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King. O heavy deed!
It had been fo with us had we been there,
His liberty is full of threats to all,
To you yourself, to us, to every one.
Alas! how shall this bloody deed be answer'd?
It will be laid to us, whofe providence
Should have kept short, restrain'd, and out of haunt,
We would not understand what was moft fit;
Ev'n on the pith of life. Where is he
Queen. To draw apart the body he hath kill'd,
O'er whom his very madnefs, like fome ore
Shews itfclf pure. He weeps for what is done.
The fun no fconer fhall the mountains touch,
Both countenance and excufe. Ho! Guildenstern!
Friends both, go join " you with fome further aid:
And from his mother's "clofet hath he ° dragg'd him.
h The fo's, R. and P.'s quarto, read, Lets.
i Qu's, a fr be.
k The 2d and 3d qu's omits Q. Three ift fo's, vilde.
m Instead of you with, the 3d q. reads with you.
n The 1ft f. reads cloffets.
o First q. dreg'd.
Go feek him out, fpeak fair, and bring the body
9 [Exeunt Rofencraus and Guildenstern. Come, Gertrude, we'll call up our wifeft friends, And let them know both what we mean to do, And what's untimely done. [For, haply, flander] Whofe whifper d'er the world's diameter,
As level as the cannon to his blank,
Transports its poifon'd fhot; may miss our name,
Ham. Safely ftow'd-But " foft, what noife? Who calls on Hamlet? -O here they come.
Enter Rofencraus and Guildenstern.
Ros. What have you done, my lord, with the dead body?
P P. omits I, followed by the editors reft read (bating that C. adds, with qu's, after, except C.
q This direction not in qu's.
r These between the hooks are conjectural words, added by T. which, with the rest in italic, are not in fo's, R. P. and H. C. reads So for For.
Qu's and C. bis.
So the qu's; the fo's and all the
Ham. Safely ftowed.
Gentleman within. Hamlet! Lord Ham
Ham, What noife? who calls on Ham
Oh here they come.
u The 2d and 3d qu's read softly.
Ham. Compound it with duft, whereto 'tis kin.
Rof. Tell us where 'tis, that we may take it thence, And bear it to the chapel.
Ham. Do not believe it.
Rof. Believe what?
Ham. That I can keep your counsel, and not mine own. Befides, to be demanded of a fpunge, what replication should be made by the fon of a king?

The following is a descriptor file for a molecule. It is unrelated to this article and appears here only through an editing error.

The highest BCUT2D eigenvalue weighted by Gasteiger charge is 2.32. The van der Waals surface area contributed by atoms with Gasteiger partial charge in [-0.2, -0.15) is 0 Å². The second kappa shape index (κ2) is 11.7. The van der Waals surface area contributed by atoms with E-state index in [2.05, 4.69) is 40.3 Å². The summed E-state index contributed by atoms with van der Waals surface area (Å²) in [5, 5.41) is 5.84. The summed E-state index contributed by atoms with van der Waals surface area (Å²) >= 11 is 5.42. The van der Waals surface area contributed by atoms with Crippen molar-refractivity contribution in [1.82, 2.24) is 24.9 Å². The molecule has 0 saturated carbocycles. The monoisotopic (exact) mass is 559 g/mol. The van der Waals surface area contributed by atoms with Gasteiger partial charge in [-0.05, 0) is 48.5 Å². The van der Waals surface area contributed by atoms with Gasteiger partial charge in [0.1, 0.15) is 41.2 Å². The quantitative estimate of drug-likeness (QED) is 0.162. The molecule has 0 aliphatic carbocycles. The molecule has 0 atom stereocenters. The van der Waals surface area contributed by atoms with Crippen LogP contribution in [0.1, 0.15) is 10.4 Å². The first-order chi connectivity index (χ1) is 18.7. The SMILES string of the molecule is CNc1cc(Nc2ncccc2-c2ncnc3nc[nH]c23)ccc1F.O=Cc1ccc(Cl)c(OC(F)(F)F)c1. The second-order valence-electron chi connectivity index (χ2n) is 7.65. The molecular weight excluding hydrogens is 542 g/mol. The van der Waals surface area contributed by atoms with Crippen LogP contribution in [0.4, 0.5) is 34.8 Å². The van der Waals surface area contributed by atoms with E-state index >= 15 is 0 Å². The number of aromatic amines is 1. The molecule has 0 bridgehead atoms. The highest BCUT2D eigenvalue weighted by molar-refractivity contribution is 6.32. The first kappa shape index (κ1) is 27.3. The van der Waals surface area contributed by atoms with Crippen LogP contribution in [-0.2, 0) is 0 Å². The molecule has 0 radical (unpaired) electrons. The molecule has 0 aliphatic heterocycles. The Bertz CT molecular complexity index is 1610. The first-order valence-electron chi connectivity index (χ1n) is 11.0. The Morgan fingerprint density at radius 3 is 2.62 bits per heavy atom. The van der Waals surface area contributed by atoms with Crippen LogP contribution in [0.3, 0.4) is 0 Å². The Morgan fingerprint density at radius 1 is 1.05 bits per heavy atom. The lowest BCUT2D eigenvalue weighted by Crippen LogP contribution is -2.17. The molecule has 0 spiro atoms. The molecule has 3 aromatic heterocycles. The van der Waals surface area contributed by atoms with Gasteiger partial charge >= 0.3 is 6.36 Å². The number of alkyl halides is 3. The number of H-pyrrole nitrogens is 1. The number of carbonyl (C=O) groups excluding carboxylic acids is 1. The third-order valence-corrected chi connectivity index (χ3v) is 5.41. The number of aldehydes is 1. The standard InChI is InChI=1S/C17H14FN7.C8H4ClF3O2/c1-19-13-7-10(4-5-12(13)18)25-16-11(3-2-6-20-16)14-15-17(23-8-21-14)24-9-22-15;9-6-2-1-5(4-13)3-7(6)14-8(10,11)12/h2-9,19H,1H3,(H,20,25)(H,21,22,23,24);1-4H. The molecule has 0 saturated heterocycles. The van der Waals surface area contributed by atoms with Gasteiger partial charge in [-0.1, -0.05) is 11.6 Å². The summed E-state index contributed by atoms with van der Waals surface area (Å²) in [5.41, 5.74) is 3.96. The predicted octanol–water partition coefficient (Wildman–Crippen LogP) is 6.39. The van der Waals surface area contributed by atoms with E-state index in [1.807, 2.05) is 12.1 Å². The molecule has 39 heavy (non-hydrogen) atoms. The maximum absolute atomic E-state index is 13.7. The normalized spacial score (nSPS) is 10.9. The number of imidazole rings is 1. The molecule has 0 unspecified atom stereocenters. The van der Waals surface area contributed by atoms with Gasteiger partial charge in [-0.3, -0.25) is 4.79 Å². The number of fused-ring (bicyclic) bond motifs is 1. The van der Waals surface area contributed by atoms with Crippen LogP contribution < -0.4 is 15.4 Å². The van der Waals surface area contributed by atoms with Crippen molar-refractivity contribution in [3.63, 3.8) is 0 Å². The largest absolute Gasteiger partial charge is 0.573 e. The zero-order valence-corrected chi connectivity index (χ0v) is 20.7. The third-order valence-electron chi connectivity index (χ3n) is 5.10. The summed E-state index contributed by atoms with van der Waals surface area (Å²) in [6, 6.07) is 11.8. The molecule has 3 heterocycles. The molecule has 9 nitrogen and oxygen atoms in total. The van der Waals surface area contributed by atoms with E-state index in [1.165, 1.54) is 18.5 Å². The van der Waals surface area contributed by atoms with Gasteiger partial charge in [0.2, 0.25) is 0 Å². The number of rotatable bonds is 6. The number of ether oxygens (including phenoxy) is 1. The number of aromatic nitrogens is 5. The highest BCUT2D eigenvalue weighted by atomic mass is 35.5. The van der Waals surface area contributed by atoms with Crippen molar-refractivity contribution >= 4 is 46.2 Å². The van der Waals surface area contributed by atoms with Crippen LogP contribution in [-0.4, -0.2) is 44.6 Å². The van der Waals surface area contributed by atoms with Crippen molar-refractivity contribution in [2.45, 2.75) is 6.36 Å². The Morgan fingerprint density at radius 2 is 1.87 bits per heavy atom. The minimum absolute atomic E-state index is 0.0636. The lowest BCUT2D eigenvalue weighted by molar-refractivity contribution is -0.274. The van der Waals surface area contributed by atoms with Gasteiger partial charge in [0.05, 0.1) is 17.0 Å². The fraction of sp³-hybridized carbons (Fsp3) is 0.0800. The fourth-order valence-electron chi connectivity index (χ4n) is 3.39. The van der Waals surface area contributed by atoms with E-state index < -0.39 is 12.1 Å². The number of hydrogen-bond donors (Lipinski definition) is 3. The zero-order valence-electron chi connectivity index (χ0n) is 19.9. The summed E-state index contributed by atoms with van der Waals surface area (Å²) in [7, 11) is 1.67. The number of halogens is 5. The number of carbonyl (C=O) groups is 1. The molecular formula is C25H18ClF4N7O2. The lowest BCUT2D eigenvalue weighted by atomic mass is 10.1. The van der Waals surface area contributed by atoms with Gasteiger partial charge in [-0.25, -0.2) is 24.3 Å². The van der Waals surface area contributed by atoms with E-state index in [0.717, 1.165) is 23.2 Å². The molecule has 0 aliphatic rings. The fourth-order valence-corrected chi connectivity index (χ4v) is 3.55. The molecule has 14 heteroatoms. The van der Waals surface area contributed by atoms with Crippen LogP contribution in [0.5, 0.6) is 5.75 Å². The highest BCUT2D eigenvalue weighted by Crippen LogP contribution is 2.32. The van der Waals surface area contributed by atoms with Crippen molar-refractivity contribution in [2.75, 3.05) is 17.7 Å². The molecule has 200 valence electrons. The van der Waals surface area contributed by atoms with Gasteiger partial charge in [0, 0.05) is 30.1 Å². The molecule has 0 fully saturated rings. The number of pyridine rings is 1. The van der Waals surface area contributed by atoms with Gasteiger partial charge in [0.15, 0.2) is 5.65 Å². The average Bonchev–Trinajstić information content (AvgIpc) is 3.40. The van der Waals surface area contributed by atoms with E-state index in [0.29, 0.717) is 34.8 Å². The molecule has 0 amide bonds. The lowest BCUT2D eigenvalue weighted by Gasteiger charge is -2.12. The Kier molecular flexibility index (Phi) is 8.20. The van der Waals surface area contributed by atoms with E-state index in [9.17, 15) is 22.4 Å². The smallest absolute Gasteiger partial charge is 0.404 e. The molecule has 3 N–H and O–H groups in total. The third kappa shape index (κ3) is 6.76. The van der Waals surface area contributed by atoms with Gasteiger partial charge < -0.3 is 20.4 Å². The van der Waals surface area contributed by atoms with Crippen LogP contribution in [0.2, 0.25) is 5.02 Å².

Rof. Take you me for a spunge, my lord?
Ham. Ay, fir, that fokes up the king's countenance, his rewards, his authorities. But fuch officers do the king beft fervice in the end; he keeps them, like an x
ape, in the corner of his jaw; firft mouth'd, to be laft fwallow'd. When he needs what you have glean'd, it is but squeezing you, and, fpunge, you fhall be dry again.
Rof. I understand you not, my lord.
Ham. I am glad of it; a knavish speech fleeps in a foolish
Ref. My lord, you must tell us where the body is, and go with us to the king.
So the ft q. According to this edition, Hamlet, inftead of anfwering the question of Refencrous about the dead bo dy, bids them compound it with duft, &c. So alfo he gives no direct answer to Rfencraus when he repeats the enquiry. If Shakespeare did not defign Hamlet to speak an untruth here, this must be the right reading; for he had not compounded it with daft, i. e. Luried it, but laid it upon the ftairs to the lobby, as we read
afterwards. All other editions read Compounded.
* The qu's read apple, followed by P; T. W. J. and H. reads ape, and gives the following note,
It is the way of monkeys in eating to throw that part of their food which they take up firft into a pouch they are provided with on the fide of their jaw, and there they keep it till they have done with the reft.
Ham. The body is with the king, but the king is not with the body. The king is a thing.
Guil, A thing, my lord?
Ham. Of nothing. Bring me to him. Hide fox, and
King. I have fent to feek him, and to find the body,
Who like not in their judgment, but their eyes:
And where 'tis fo, th' offender's fcourge is weigh'd,
y The body is with the king, &c.] This answer I do not comprehend. Perhaps it fhould be. The body is not with the king, for the king is noi with he body. J. Answer. The body, being in the palace, migh. oe faid to be
if by obferving, that the king must be a thing, or nothing. J. H. reads, A thing or nothing bring me to bim, &c.
b These words in italic are not in the qu's.
There is a play among children call
with the king; though the king, noted, H de fox, and all after. H.
z H. reads nothing.
Of nothing.] Should it not be read Or nothing? When the courtiers remark, that Hamlet has contemptuously called
the king a thing, Hamlet defends him
c First and ad qu's, wayed; 3d q. waigb'd.
d The 1 and 2d fo's read nearor; the 3d and 4th, nearer.
e P. drops thefe words, and even ; followed by T. H. and W.
By desperate appliance are reliev'd,
Or not at all.
How now? what hath befallen?
Rof. Where the dead body is beftow'd, my lord,
We cannot get from him.
King. But where is he?
Rof. Without, my lord, guarded to know your pleasure. King. Bring him before us.
Rof. f Ho, Guildenstern! bring in my lord.
Enter Hamlet and Guildenftern,
King. Now, Hamlet, where's Polonius?
Ham. At fupper.
King. At fupper? where?
Ham. Not where he eats, but where he is eaten; a certain convocation of politique worms are e'en at him, Your worm is your only emperor for diet. We fat all creatures elfe to fat us, and we fat ourfelves for maggots. Your fat king and your lean beggar is but variable fervice, "two difhes but to one table. That's the end.
P King. Alas, alas!
Ham. A man may eat fish with the worm that hath eat of a king, and eat of the fish that hath fed of that worm. ́ King. What doft thou mean by this?